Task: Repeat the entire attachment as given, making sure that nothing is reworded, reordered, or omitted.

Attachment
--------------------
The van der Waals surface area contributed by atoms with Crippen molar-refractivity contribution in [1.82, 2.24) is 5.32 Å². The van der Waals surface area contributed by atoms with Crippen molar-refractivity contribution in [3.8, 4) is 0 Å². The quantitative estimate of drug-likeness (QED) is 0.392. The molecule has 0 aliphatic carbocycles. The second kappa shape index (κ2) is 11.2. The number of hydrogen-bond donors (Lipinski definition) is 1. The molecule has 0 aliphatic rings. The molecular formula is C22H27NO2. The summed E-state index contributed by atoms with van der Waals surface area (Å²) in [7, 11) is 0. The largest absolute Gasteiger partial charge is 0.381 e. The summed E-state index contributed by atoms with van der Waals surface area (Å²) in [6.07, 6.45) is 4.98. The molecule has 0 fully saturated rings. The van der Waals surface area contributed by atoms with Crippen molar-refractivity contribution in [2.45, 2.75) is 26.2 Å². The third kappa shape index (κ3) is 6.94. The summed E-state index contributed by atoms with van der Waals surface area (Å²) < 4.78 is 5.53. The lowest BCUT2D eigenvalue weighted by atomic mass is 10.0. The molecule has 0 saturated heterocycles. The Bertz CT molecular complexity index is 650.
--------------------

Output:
The van der Waals surface area contributed by atoms with Crippen molar-refractivity contribution in [1.82, 2.24) is 5.32 Å². The van der Waals surface area contributed by atoms with Crippen molar-refractivity contribution in [3.8, 4) is 0 Å². The quantitative estimate of drug-likeness (QED) is 0.392. The molecule has 0 aliphatic carbocycles. The second kappa shape index (κ2) is 11.2. The number of hydrogen-bond donors (Lipinski definition) is 1. The molecule has 0 aliphatic rings. The molecular formula is C22H27NO2. The summed E-state index contributed by atoms with van der Waals surface area (Å²) in [7, 11) is 0. The largest absolute Gasteiger partial charge is 0.381 e. The summed E-state index contributed by atoms with van der Waals surface area (Å²) in [6.07, 6.45) is 4.98. The molecule has 0 fully saturated rings. The van der Waals surface area contributed by atoms with Crippen molar-refractivity contribution in [2.45, 2.75) is 26.2 Å². The third kappa shape index (κ3) is 6.94. The summed E-state index contributed by atoms with van der Waals surface area (Å²) < 4.78 is 5.53. The lowest BCUT2D eigenvalue weighted by atomic mass is 10.0. The molecule has 0 saturated heterocycles. The Bertz CT molecular complexity index is 650.